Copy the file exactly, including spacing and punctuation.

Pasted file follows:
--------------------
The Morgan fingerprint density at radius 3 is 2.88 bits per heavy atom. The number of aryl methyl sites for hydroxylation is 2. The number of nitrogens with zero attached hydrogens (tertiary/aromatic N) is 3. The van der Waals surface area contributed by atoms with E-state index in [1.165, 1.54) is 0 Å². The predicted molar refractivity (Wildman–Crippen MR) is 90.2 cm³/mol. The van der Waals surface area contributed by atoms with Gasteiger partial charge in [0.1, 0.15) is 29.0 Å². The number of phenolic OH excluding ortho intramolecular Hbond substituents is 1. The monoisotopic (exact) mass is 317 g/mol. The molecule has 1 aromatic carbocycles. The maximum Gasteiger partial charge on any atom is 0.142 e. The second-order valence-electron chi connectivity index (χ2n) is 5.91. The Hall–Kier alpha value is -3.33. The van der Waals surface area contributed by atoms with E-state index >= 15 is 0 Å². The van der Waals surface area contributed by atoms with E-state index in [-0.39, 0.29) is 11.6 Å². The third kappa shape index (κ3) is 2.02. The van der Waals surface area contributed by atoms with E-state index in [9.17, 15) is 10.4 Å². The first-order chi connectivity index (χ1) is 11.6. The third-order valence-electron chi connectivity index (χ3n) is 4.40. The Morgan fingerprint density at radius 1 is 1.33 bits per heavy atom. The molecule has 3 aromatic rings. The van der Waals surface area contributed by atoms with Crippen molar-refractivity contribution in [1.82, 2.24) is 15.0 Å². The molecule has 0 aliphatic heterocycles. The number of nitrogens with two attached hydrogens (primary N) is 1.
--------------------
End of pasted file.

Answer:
The Morgan fingerprint density at radius 3 is 2.88 bits per heavy atom. The number of aryl methyl sites for hydroxylation is 2. The number of nitrogens with zero attached hydrogens (tertiary/aromatic N) is 3. The van der Waals surface area contributed by atoms with E-state index in [1.165, 1.54) is 0 Å². The predicted molar refractivity (Wildman–Crippen MR) is 90.2 cm³/mol. The van der Waals surface area contributed by atoms with Gasteiger partial charge in [0.1, 0.15) is 29.0 Å². The number of phenolic OH excluding ortho intramolecular Hbond substituents is 1. The monoisotopic (exact) mass is 317 g/mol. The molecule has 1 aromatic carbocycles. The maximum Gasteiger partial charge on any atom is 0.142 e. The second-order valence-electron chi connectivity index (χ2n) is 5.91. The Hall–Kier alpha value is -3.33. The van der Waals surface area contributed by atoms with E-state index >= 15 is 0 Å². The van der Waals surface area contributed by atoms with E-state index in [-0.39, 0.29) is 11.6 Å². The third kappa shape index (κ3) is 2.02. The van der Waals surface area contributed by atoms with E-state index in [9.17, 15) is 10.4 Å². The first-order chi connectivity index (χ1) is 11.6. The third-order valence-electron chi connectivity index (χ3n) is 4.40. The Morgan fingerprint density at radius 1 is 1.33 bits per heavy atom. The molecule has 3 aromatic rings. The van der Waals surface area contributed by atoms with Crippen molar-refractivity contribution in [1.82, 2.24) is 15.0 Å². The molecule has 0 aliphatic heterocycles. The number of nitrogens with two attached hydrogens (primary N) is 1.